With its vertical branches sticking up from the seafloor like a deep-sea candelabra, the harp sponge (Chondrocladia lyra) seems like something out
of a Dr. Seuss book. But the newly described invertebrate isn't so benign. Rather than filtering the water for bacteria and other single-celled organisms
like most sponges do, the harp sponge employs Velcro-like barbs on its vertical branches to snag tiny crustaceans called copepods as they swim past. Then,
cells specialized for digesting prey surround the captured swimmer and slowly start to digest it. These multipurpose branches are also involved in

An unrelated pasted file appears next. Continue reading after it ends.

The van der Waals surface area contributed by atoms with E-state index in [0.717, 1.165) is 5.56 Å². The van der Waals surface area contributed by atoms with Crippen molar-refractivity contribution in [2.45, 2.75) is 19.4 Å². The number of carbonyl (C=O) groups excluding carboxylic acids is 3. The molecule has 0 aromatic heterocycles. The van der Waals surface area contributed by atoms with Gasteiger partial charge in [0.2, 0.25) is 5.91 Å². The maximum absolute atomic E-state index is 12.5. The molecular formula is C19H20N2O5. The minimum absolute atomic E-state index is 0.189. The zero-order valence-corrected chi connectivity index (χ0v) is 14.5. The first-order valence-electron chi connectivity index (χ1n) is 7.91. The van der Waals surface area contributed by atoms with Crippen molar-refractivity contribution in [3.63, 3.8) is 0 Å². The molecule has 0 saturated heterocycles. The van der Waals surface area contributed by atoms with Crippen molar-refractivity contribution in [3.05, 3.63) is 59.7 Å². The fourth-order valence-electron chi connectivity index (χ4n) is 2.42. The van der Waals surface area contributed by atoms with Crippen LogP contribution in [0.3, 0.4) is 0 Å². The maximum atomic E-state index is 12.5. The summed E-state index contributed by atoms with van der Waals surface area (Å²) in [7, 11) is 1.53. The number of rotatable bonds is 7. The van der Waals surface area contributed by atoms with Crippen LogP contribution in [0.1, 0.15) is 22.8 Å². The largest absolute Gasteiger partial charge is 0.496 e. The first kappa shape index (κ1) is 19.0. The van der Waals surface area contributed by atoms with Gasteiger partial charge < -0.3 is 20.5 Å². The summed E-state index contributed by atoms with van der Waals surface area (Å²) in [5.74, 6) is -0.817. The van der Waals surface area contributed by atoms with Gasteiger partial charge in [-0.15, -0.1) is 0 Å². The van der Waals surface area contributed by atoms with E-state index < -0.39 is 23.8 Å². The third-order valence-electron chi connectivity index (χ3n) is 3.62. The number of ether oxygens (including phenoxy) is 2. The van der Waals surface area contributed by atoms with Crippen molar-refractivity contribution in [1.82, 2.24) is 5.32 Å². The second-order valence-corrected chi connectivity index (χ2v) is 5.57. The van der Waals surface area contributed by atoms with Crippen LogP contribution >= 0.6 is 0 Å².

reproduction: The tips of each branch end in knobs filled with packets of sperm that are released into the water when they mature. Once these packets
contact another harp sponge, researchers suggest, they make their way along the branch until they find eggs to fertilize. Geologists, not marine
biologists, were the first to spot the sponges; in 2000, the researchers were investigating the Gorda Ridge off the northern California coast using
remotely operated vehicles run by the Monterey Bay Aquarium Research Institute in Moss Landing, California. There, they observed the sponges anchored via
rootlike structures on 3300-meter-deep muddy plains.
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